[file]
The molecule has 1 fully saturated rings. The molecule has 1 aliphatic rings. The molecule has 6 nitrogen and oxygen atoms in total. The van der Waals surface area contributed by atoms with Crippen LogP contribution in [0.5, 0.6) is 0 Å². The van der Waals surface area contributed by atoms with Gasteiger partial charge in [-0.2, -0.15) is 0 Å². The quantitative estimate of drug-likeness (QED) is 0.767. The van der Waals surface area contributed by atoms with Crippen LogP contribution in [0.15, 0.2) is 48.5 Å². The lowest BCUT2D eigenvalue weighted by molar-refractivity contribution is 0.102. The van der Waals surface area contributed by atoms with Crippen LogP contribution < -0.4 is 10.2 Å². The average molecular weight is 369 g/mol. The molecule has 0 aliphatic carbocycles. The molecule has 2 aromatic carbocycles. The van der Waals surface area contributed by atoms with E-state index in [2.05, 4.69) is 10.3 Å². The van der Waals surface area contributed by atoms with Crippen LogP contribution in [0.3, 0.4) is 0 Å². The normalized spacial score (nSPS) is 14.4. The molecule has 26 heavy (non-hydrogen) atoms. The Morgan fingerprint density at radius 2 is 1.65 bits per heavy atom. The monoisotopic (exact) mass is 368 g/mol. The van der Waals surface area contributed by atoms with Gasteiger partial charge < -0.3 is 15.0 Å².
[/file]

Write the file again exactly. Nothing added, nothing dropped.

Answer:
The molecule has 1 fully saturated rings. The molecule has 1 aliphatic rings. The molecule has 6 nitrogen and oxygen atoms in total. The van der Waals surface area contributed by atoms with Crippen LogP contribution in [0.5, 0.6) is 0 Å². The van der Waals surface area contributed by atoms with Gasteiger partial charge in [-0.2, -0.15) is 0 Å². The quantitative estimate of drug-likeness (QED) is 0.767. The van der Waals surface area contributed by atoms with Crippen LogP contribution in [0.15, 0.2) is 48.5 Å². The lowest BCUT2D eigenvalue weighted by molar-refractivity contribution is 0.102. The van der Waals surface area contributed by atoms with Crippen LogP contribution < -0.4 is 10.2 Å². The average molecular weight is 369 g/mol. The molecule has 0 aliphatic carbocycles. The molecule has 2 aromatic carbocycles. The van der Waals surface area contributed by atoms with E-state index in [2.05, 4.69) is 10.3 Å². The van der Waals surface area contributed by atoms with Crippen LogP contribution in [0.3, 0.4) is 0 Å². The normalized spacial score (nSPS) is 14.4. The molecule has 26 heavy (non-hydrogen) atoms. The Morgan fingerprint density at radius 2 is 1.65 bits per heavy atom. The monoisotopic (exact) mass is 368 g/mol. The van der Waals surface area contributed by atoms with Gasteiger partial charge < -0.3 is 15.0 Å².